1. Nigerian lawyer dresses up to make case

    A barrister turned heads at Nigeria’s highest court on Thursday when he appeared in the attire of his traditional religion.

    Malcolm Omoirhobo’s mixture of a wig, robe, a white patch around his right eye, a gourd around his neck, a feather and a red cloth around his waist was not your usual court-day appearance.

    With a hint of sarcasm, he remarked that he wore the attire to show “gratitude” to the Supreme Court which last Friday, ruled in favour of female Muslim students using hijab in government-owned schools in Lagos.

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    The court had ruled that the ban on the use of hijab in public schools in the state was discriminatory against Muslim pupils.

    Mr Omoirhobo said with the ruling the Supreme Court had reaffirmed the “freedom of thought, conscience, and religion.

    “I am a traditionalist and this is the way I worship. Based on the decision of the Supreme Court, this is how I will be dressing henceforth in court because I am a strong adherent to ‘Olokun’, the god of rivers,” he said.

  2. Suspects held over Nigeria church massacre

    Chris Ewokor

    BBC News, Abuja

    A view inside the church
    Image caption: Ondo state Governor Rotimi Akeredolu (3rd L) called the killings a "vile and satanic attack"

    Suspects linked to the killing of at least 40 people in a church in south-west Nigeria have been detained by a regional security force, the authorities there say.

    Gunmen stormed the St Francis Catholic Church in Owo, Ondo state, during a service earlier this month and opened fire.

    The suspects are being held by a force set up by the south-west state governors, known as Amotekun. It is a separate organisation from the police.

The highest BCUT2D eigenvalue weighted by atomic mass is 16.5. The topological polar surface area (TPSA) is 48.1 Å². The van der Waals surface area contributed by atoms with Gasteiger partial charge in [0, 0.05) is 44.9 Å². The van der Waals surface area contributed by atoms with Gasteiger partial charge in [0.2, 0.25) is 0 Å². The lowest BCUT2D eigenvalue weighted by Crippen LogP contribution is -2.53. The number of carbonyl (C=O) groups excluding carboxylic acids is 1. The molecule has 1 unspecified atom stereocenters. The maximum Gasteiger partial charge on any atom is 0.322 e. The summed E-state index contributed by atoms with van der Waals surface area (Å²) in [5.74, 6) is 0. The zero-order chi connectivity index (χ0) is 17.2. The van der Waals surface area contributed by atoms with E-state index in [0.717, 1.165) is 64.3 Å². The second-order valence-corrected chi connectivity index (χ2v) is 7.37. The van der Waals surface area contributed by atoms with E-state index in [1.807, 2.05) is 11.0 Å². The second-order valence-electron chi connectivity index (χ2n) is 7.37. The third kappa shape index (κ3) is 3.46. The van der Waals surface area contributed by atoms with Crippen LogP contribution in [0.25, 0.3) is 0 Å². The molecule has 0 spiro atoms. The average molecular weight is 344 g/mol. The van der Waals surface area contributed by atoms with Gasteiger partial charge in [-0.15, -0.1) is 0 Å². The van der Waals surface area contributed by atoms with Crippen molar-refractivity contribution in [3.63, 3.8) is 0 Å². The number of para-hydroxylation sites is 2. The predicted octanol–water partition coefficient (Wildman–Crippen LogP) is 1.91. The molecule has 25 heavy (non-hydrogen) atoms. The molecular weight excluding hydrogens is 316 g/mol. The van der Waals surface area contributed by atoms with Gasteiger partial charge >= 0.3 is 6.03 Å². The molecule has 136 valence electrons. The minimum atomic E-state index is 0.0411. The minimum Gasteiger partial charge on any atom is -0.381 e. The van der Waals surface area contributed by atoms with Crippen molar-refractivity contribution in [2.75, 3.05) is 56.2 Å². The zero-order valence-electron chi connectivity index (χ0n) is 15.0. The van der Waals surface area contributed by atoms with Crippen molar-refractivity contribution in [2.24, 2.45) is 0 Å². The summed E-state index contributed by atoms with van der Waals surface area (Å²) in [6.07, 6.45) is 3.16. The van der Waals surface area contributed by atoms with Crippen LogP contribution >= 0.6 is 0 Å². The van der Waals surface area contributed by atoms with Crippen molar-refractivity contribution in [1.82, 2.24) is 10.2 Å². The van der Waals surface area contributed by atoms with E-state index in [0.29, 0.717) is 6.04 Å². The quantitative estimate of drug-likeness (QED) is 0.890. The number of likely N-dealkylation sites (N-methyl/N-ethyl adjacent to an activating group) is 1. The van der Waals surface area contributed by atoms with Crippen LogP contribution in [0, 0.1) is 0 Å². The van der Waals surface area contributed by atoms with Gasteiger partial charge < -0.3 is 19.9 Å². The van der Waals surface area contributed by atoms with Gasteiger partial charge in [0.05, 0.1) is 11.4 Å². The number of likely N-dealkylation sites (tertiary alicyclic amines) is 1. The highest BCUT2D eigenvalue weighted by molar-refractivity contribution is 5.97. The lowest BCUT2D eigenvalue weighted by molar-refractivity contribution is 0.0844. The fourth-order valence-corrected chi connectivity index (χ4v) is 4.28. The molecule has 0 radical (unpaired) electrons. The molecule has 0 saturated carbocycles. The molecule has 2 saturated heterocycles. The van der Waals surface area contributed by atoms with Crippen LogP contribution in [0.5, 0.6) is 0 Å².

Amotekun commander Adetunji Adeleye told the BBC that the suspects were at different stages of interrogation.

    He did not give any details about those being held but said a vehicle and some weapons were recovered.

    Amotekun will need to hand the suspects over to the police if they are going to be prosecuted as it does not have the power to take people to court.

    As well as the at least 40 people who died on 5 June, more than 100 others were injured during the attack.

    The Nigerian government blamed the killings on the militant group, Islamic State of West African Province (Iswap). But the jihadists have not said that they carried out the attack.

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  3. Dozens of kidnapped Nigerian wedding guests freed

    Ishaq Khalid

    BBC News, Abuja

    Jafar Kanoma
    Image caption: Jafar Kanoma was among those who had escaped the original attack

    Twenty-nine wedding guests abducted nearly two weeks ago in the north-western Nigerian state of Zamfara have been freed.

    They were kidnapped by gunmen who ambushed a convoy of their vehicles while returning home from neighbouring Sokoto state where they had attended the wedding of one of their colleagues.

    The victims were mobile phone dealers from a popular phone market known as Bebeji Plaza in Gusau, the capital of Zamfara state.

    The head of the market, Ibrahim Kado, was among those who received the released abductees on Thursday evening.

    He told the BBC the victims were in a "pathetic condition" because they looked exhausted and not well fed.

    He said one of the captives was seriously ill that he had to undergo a blood transfusion and given intravenous fluids in hospital when they were freed.

    Mr Kado said "no matter how inhuman a person might be, they must feel moved" on seeing see the freed hostages.

    The market leader however expressed happiness that the captives had finally been freed. He declined to comment on whether a ransom payment was made.